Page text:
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What are the Best Tips for Lowering Heart Rate?

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  • Written By: Debra Durkee
  • Edited By: Daniel Lindley
  • Last Modified Date: 29 October 2018
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A high heart rate can put an individual at risk for a number of different problems, from heart attacks and heart disease to strokes. Those who already have a high heart rate or those for whom heart disease runs in the family can take some steps to lower their heart rate; the most effective of these steps can include changes in lifestyle. An increase in physical activity can make the heart stronger and pump more slowly, while finding new and effective ways to control stress can also relieve pressure on the heart. Lowering heart rate won't happen overnight, and one of the most important things to remember is to continue on whatever regimen is started.

Lowering heart rate can be as easy as walking several times a week on a regular schedule. Exercise that temporarily increases the heart rate will make the muscle stronger over time, and the resting heart rate will begin to drop. Walking, bicycle riding, jogging, and any other type of cardio exercise can have a major impact on the strength of the heart even when done only a couple hours each week.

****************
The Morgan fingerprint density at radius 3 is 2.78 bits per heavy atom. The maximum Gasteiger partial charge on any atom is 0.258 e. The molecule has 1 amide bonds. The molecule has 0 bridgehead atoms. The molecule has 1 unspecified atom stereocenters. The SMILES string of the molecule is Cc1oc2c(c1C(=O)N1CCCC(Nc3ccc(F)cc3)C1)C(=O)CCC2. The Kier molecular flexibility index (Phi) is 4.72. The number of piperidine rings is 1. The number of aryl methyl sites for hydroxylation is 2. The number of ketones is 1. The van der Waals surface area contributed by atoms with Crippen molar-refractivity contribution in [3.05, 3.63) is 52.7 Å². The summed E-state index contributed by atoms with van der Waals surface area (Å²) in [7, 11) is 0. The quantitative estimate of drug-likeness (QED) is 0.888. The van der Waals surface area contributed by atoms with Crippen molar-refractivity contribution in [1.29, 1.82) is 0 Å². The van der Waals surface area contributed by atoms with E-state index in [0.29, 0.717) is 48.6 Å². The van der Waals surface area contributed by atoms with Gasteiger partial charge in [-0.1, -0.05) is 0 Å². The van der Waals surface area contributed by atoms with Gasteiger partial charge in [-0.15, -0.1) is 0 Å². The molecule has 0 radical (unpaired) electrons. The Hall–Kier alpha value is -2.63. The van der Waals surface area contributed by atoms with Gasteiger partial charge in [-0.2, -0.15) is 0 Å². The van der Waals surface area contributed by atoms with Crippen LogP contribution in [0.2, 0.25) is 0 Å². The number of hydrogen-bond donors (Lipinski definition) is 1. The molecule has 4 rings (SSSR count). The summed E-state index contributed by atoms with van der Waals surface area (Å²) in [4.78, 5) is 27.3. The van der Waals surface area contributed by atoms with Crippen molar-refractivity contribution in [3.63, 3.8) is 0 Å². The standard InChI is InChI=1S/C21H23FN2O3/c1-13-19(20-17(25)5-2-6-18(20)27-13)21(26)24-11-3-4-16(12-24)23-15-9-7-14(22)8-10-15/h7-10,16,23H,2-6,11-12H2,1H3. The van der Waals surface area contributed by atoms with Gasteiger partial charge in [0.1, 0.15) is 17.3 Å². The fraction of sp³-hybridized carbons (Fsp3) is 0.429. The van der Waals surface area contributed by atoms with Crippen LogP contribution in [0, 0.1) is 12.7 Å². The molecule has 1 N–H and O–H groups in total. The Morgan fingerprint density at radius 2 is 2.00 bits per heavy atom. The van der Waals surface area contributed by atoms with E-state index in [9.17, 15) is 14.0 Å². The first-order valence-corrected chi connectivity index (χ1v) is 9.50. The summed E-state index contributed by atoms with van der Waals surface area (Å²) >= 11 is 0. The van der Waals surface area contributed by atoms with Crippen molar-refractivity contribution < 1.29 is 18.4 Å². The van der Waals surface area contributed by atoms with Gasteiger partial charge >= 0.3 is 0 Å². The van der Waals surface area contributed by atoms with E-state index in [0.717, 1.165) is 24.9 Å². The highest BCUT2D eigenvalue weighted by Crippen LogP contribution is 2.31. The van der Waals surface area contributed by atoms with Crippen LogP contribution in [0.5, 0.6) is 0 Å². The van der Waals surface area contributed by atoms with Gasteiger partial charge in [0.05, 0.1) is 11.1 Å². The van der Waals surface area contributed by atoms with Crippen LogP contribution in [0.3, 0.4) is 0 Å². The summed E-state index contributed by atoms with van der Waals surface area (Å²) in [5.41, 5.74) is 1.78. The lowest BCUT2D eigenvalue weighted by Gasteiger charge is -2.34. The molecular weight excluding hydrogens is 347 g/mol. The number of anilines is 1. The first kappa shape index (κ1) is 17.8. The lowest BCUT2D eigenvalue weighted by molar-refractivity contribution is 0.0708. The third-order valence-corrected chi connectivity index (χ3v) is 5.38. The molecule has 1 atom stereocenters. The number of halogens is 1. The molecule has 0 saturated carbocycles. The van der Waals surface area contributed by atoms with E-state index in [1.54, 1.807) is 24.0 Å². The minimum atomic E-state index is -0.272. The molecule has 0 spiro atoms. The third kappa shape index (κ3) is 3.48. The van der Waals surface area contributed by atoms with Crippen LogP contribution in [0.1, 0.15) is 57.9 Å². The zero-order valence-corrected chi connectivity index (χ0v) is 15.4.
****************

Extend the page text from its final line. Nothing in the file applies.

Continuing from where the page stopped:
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High levels of stress can speed the heart and flood the body with chemicals that can become dangerous if stress becomes chronic. Learning relaxation techniques can go a long way in lowering heart rate; yoga and meditation can help to train the muscles of the body to relax, and even getting a massage once a week can have benefits. Research has also shown that laughter can relieve the physical symptoms of stress and result in relaxed muscles and a lower heart rate.

Getting a good night's sleep can have a number of health benefits, and one of those is to help in lowering heart rate. When the body is well rested, it is stronger and more resilient not only to illness, but is better equipped to deal with stressors that can raise an individual's heart rate. Waking up repeatedly in the middle of the night not only weakens the body's defenses, but can also cause the heart rate to spike when coming suddenly out of a deep sleep.

When an individual learns how to pace strenuous exercise and activities, he or she can also begin to learn how to have a considerable effect on heart rate. Breathing and heart rate are closely linked, and by controlling and stabilizing breathing, it is also possible to lower heart rate at the same time. Learning to control breathing rate can be useful in situations from exercising to simply dealing with stressful situations, ultimately resulting in lowering heat rate.

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